The following is an excerpt from “The In-Box“, a blog of the North Country Public Radio news department:
“Politics have played a big part in food production and food safety for a long, long time.
An on-going court case in Ontario places some powerful terms in stark opposition: “experts” “safety” and “health regulations” verses “freedom” “choice” and “natural food”.
Ideals people will stoutly defend, on both sides.
Ontario dairy farmer Michael Schmidt has waged a long campaign to produce raw, unpasteurized milk for those who want that.
Rules vary in the U.S. As best I can tell a fair number of states (22?) permit some sale of, or access to, raw milk.
Meanwhile, it’s illegal to sell raw milk anywhere in Canada. This 2009 Health Canada information update explains why:
the Food and Drug Regulations require that all milk available for sale in Canada be pasteurized. Pasteurization kills the organisms that cause disease while keeping the nutritional properties of milk intact. Raw milk has not been treated to make it safe. It also is not fortified with vitamin D.
That being the case, regulators tried to shut Schmidt’s operation down.
Representing himself, Schmidt challenged the case, arguing the police investigation violated his right to liberty and that his distribution model did not break existing laws. (Schmidt sold shares of cow ownership to people who very much wanted access to raw milk. It’s still legal to drink raw milk from your own cows.) A Justice of the Peace ruled in his favor on January 21.
The province plans an appeal. Premier Dalton McGuinty has weighed in, saying there’s an “overwhelming consensus” among medical experts that raw milk presents real health issues and the case should be considered by a higher court.
You might think this argument was settled long ago, with the discovery of germ theory. Raw milk = unacceptable risk. But food is pretty complicated and how it gets produced seems to matter too (grass-feed verses feed-lot for example). Raw milk has devoted fans.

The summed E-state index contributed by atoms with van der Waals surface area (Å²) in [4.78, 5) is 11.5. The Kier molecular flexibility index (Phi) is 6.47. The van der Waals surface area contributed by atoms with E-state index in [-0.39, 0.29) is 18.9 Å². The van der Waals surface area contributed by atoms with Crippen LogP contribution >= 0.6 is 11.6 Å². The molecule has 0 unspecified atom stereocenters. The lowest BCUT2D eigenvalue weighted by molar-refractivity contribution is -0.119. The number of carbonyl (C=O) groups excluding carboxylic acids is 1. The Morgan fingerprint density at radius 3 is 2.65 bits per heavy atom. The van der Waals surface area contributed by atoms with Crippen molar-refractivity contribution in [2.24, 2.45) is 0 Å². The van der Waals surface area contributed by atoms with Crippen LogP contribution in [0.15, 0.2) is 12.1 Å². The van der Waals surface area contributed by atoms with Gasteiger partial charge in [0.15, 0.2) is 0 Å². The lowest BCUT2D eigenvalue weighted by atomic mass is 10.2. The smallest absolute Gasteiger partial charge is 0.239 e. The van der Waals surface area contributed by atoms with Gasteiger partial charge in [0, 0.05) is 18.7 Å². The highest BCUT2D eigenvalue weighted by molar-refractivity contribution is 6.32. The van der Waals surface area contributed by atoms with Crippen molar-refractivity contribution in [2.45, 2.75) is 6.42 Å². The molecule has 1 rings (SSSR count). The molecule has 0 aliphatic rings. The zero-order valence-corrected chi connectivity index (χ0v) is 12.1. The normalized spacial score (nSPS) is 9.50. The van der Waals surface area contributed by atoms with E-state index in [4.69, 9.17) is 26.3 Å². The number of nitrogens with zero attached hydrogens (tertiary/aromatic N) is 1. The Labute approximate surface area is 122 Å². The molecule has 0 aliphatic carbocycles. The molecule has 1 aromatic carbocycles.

There’s a good over-view by Hannah Wallace in this 2007 Salon article examining the complexity of milk itself and other aspects of this issue. Wallace references the ill-ease some feel in the face of brash new directions:
Meanwhile, the FDA has just announced that it’s safe to eat meat and drink milk from cloned animals. In such an Orwellian universe, where raw milk from cows that have two biological parents is considered dangerous, while pasteurized milk from cloned cows is safe — is it any wonder that a growing band of consumers don’t trust FDA decisions?
In response to a CBC article describing his court victory, Schmidt made this email comment, which pretty much spells out what he’s fighting for and why:
Our Provincial Government and our Federal Government have taken on the role of “protector” and therefore granted themselves powers which are threatening and infringing upon all our individual rights.
We need to really understand our rights:
We do not have to be told how to farm, how to eat, how to educate our children and how to treat ourselves when we are sick.
The rest is very simple, stand your ground and keep challenging the authorities. The more they crack down without respecting your rights, the more you know you are on the right track.
I do believe that we have enough pull to bring about change on many levels in the near future.
This message is to all those, who already know and to all those, who begin to understand that now, not tomorrow, not next year is the time to reject, unjust policies and regulations.
There’s an amazing spectrum of views on the nutritional role of milk. Proponents call it a nearly perfect food. A completely opposite view maintains drinking milk is actually detrimental to good health.
But this is just as much about politics as it is about milk….”